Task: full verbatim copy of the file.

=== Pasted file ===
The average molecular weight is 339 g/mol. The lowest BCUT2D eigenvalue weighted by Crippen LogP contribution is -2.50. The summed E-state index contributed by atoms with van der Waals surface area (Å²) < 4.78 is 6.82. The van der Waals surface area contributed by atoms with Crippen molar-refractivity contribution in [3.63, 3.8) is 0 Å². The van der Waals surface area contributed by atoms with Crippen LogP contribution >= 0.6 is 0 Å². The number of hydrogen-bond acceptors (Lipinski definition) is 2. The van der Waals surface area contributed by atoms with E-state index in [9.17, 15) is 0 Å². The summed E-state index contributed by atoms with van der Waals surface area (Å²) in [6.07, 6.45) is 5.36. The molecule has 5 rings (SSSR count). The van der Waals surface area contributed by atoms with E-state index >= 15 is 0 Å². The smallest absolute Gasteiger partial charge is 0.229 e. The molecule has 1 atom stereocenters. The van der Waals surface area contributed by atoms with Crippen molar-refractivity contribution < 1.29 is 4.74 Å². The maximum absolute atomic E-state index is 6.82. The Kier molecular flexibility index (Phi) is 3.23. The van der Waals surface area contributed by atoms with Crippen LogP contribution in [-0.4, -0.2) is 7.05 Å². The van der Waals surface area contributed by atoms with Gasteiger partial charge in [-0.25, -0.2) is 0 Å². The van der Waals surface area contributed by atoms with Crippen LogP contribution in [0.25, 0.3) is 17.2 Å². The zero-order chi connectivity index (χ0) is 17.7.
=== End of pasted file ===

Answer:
The average molecular weight is 339 g/mol. The lowest BCUT2D eigenvalue weighted by Crippen LogP contribution is -2.50. The summed E-state index contributed by atoms with van der Waals surface area (Å²) < 4.78 is 6.82. The van der Waals surface area contributed by atoms with Crippen molar-refractivity contribution in [3.63, 3.8) is 0 Å². The van der Waals surface area contributed by atoms with Crippen LogP contribution >= 0.6 is 0 Å². The number of hydrogen-bond acceptors (Lipinski definition) is 2. The van der Waals surface area contributed by atoms with E-state index in [9.17, 15) is 0 Å². The summed E-state index contributed by atoms with van der Waals surface area (Å²) in [6.07, 6.45) is 5.36. The molecule has 5 rings (SSSR count). The van der Waals surface area contributed by atoms with E-state index >= 15 is 0 Å². The smallest absolute Gasteiger partial charge is 0.229 e. The molecule has 1 atom stereocenters. The van der Waals surface area contributed by atoms with Crippen molar-refractivity contribution < 1.29 is 4.74 Å². The maximum absolute atomic E-state index is 6.82. The Kier molecular flexibility index (Phi) is 3.23. The van der Waals surface area contributed by atoms with Crippen LogP contribution in [-0.4, -0.2) is 7.05 Å². The van der Waals surface area contributed by atoms with Gasteiger partial charge in [-0.25, -0.2) is 0 Å². The van der Waals surface area contributed by atoms with Crippen LogP contribution in [0.25, 0.3) is 17.2 Å². The zero-order chi connectivity index (χ0) is 17.7.